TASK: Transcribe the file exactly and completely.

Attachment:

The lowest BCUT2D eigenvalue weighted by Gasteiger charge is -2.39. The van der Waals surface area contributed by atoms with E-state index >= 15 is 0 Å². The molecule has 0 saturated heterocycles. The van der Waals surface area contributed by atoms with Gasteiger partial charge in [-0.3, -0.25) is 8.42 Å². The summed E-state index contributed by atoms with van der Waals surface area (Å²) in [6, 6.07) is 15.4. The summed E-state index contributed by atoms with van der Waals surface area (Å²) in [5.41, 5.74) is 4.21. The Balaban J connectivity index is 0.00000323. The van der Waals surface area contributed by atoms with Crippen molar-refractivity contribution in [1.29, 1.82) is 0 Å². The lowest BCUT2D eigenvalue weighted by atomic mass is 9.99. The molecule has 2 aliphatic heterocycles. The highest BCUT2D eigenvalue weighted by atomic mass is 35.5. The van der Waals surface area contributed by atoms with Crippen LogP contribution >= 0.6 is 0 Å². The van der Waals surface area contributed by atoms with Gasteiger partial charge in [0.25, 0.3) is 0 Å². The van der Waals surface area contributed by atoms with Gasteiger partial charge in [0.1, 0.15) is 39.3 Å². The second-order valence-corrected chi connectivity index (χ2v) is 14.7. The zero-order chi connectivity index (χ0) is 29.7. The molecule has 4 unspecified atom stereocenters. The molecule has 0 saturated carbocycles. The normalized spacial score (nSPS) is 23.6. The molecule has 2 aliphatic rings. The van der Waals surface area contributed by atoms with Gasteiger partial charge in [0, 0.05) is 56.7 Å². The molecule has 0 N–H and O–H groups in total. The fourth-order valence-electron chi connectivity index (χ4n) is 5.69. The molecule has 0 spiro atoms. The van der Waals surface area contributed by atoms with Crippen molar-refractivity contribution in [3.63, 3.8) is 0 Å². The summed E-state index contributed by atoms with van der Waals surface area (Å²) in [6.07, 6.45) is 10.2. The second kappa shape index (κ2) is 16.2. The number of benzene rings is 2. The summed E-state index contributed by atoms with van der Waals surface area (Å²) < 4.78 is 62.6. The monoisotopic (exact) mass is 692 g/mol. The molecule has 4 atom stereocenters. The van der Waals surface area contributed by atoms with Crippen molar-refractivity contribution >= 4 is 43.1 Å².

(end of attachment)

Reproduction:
The lowest BCUT2D eigenvalue weighted by Gasteiger charge is -2.39. The van der Waals surface area contributed by atoms with E-state index >= 15 is 0 Å². The molecule has 0 saturated heterocycles. The van der Waals surface area contributed by atoms with Gasteiger partial charge in [-0.3, -0.25) is 8.42 Å². The summed E-state index contributed by atoms with van der Waals surface area (Å²) in [6, 6.07) is 15.4. The summed E-state index contributed by atoms with van der Waals surface area (Å²) in [5.41, 5.74) is 4.21. The Balaban J connectivity index is 0.00000323. The van der Waals surface area contributed by atoms with Crippen molar-refractivity contribution in [1.29, 1.82) is 0 Å². The lowest BCUT2D eigenvalue weighted by atomic mass is 9.99. The molecule has 2 aliphatic heterocycles. The highest BCUT2D eigenvalue weighted by atomic mass is 35.5. The van der Waals surface area contributed by atoms with Crippen LogP contribution >= 0.6 is 0 Å². The van der Waals surface area contributed by atoms with Gasteiger partial charge in [0.25, 0.3) is 0 Å². The van der Waals surface area contributed by atoms with Gasteiger partial charge in [0.1, 0.15) is 39.3 Å². The second-order valence-corrected chi connectivity index (χ2v) is 14.7. The zero-order chi connectivity index (χ0) is 29.7. The molecule has 4 unspecified atom stereocenters. The molecule has 0 saturated carbocycles. The normalized spacial score (nSPS) is 23.6. The molecule has 2 aliphatic rings. The van der Waals surface area contributed by atoms with Gasteiger partial charge in [0, 0.05) is 56.7 Å². The molecule has 0 N–H and O–H groups in total. The fourth-order valence-electron chi connectivity index (χ4n) is 5.69. The molecule has 0 spiro atoms. The van der Waals surface area contributed by atoms with Crippen molar-refractivity contribution in [3.63, 3.8) is 0 Å². The summed E-state index contributed by atoms with van der Waals surface area (Å²) in [6.07, 6.45) is 10.2. The second kappa shape index (κ2) is 16.2. The number of benzene rings is 2. The summed E-state index contributed by atoms with van der Waals surface area (Å²) < 4.78 is 62.6. The monoisotopic (exact) mass is 692 g/mol. The molecule has 4 atom stereocenters. The van der Waals surface area contributed by atoms with Crippen molar-refractivity contribution >= 4 is 43.1 Å².